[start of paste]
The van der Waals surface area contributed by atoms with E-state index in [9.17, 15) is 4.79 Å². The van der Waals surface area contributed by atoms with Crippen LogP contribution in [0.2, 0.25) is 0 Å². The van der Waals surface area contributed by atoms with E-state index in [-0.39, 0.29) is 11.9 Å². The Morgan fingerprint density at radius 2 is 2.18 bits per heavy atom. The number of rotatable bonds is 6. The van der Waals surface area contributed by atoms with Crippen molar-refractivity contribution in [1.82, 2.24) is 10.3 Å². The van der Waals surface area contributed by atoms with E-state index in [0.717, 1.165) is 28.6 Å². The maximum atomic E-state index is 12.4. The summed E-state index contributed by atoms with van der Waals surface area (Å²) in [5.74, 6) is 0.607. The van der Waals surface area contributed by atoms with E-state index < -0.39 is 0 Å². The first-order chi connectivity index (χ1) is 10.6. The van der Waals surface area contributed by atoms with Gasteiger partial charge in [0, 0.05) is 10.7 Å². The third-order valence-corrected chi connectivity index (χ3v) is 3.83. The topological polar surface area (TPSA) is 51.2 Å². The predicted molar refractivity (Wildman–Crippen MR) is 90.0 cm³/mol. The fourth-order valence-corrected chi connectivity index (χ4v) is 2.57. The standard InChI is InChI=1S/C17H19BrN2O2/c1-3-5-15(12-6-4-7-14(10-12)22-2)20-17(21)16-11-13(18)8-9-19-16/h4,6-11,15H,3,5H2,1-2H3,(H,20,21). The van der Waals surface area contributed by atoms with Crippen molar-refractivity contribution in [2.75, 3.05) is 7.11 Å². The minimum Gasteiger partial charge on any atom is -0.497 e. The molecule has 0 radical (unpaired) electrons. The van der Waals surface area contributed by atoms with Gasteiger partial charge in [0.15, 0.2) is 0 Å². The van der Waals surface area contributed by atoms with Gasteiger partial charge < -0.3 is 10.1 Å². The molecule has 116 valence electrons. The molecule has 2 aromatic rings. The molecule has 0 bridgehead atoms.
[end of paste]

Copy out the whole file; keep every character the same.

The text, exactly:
The van der Waals surface area contributed by atoms with E-state index in [9.17, 15) is 4.79 Å². The van der Waals surface area contributed by atoms with Crippen LogP contribution in [0.2, 0.25) is 0 Å². The van der Waals surface area contributed by atoms with E-state index in [-0.39, 0.29) is 11.9 Å². The Morgan fingerprint density at radius 2 is 2.18 bits per heavy atom. The number of rotatable bonds is 6. The van der Waals surface area contributed by atoms with Crippen molar-refractivity contribution in [1.82, 2.24) is 10.3 Å². The van der Waals surface area contributed by atoms with E-state index in [0.717, 1.165) is 28.6 Å². The maximum atomic E-state index is 12.4. The summed E-state index contributed by atoms with van der Waals surface area (Å²) in [5.74, 6) is 0.607. The van der Waals surface area contributed by atoms with E-state index < -0.39 is 0 Å². The first-order chi connectivity index (χ1) is 10.6. The van der Waals surface area contributed by atoms with Gasteiger partial charge in [0, 0.05) is 10.7 Å². The third-order valence-corrected chi connectivity index (χ3v) is 3.83. The topological polar surface area (TPSA) is 51.2 Å². The predicted molar refractivity (Wildman–Crippen MR) is 90.0 cm³/mol. The fourth-order valence-corrected chi connectivity index (χ4v) is 2.57. The standard InChI is InChI=1S/C17H19BrN2O2/c1-3-5-15(12-6-4-7-14(10-12)22-2)20-17(21)16-11-13(18)8-9-19-16/h4,6-11,15H,3,5H2,1-2H3,(H,20,21). The van der Waals surface area contributed by atoms with Crippen molar-refractivity contribution in [2.75, 3.05) is 7.11 Å². The minimum Gasteiger partial charge on any atom is -0.497 e. The molecule has 0 radical (unpaired) electrons. The van der Waals surface area contributed by atoms with Gasteiger partial charge in [0.15, 0.2) is 0 Å². The van der Waals surface area contributed by atoms with Gasteiger partial charge < -0.3 is 10.1 Å². The molecule has 116 valence electrons. The molecule has 2 aromatic rings. The molecule has 0 bridgehead atoms.